If your city or town doesn’t allow chickens, consider raising quail. The eggs are delicious and so is the meat. The Coturnix quail are quiet, pleasant birds that are in some ways easier to keep than chickens. They require much less feed and space. Learning how to start quail farming is very easy since quail can eat game bird feed, and they eat and drink out of the same type of feeders and waterers as chickens. You will need about 1 square foot of space per bird, meaning a small 2ft by 5ft enclosure could house 9 or 10 birds. Another big plus is that quail roosters don’t crow, so you won’t be disturbing your neighbors at 4AM each day. Quails fly much more than chickens so you can’t let them free range. They’ll simply fly away and you’ll be out your investment. Quails hens can start laying as early as 6 weeks, so you’ll know if you have a hen or a rooster sooner rather than later. Quail eggs are small than chicken eggs so you’ll probably use 3 quail eggs instead of 1 chicken egg. The average person doesn’t consider quails as pets so eating them won’t make you feel bad… unless you named them.
Rabbits are great additions to any homestead or hobby farm. They are a great meat source, they cost very little to feed, and they take up very little space. Rabbits’ gestation period is about one month and they often have 6 or more in a litter. Their babies can be culled at 8 weeks so they are a fast meat supply. They can be fed store bought feed, extra veggies from the garden, weeds and grass clippings, as well as hay. Rabbits are also great for your garden because they produce some of the best fertilizer. Rabbits do usually require hutches to live in and they can be built for very little cost… or you can buy them at your local farm store. Some folks let their rabbits free range in a bunny tractor for protection. Their housing has many options that can cost as little or as much as you are willing to spend. And remember, don’t name them.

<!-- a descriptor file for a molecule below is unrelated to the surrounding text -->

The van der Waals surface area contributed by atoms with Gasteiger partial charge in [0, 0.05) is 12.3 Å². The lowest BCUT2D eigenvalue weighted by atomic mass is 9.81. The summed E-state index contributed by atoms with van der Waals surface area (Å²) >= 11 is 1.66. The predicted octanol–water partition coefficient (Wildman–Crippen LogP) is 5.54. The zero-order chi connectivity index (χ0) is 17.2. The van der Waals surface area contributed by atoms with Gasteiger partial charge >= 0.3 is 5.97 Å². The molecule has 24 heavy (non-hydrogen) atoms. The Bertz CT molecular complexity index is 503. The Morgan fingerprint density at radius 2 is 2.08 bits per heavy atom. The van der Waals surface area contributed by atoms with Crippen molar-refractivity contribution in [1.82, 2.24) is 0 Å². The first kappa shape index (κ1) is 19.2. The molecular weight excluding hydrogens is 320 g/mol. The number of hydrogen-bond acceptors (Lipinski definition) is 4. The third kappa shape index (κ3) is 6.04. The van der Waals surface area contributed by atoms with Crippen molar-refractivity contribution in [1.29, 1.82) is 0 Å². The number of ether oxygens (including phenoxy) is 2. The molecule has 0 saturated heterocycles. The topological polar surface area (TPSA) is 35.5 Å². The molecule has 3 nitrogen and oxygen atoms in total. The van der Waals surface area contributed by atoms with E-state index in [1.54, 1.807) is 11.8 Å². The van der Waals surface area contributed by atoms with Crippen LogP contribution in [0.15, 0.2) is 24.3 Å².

Bees are fun, easy to care for, and you get delicious honey. There are some things you need to know before you get going as a beekeeper, however. Understanding what you are getting into before you see visions of golden honey dreams will keep you from getting frustrated. Here’s some of what you need to know before you start raising bees.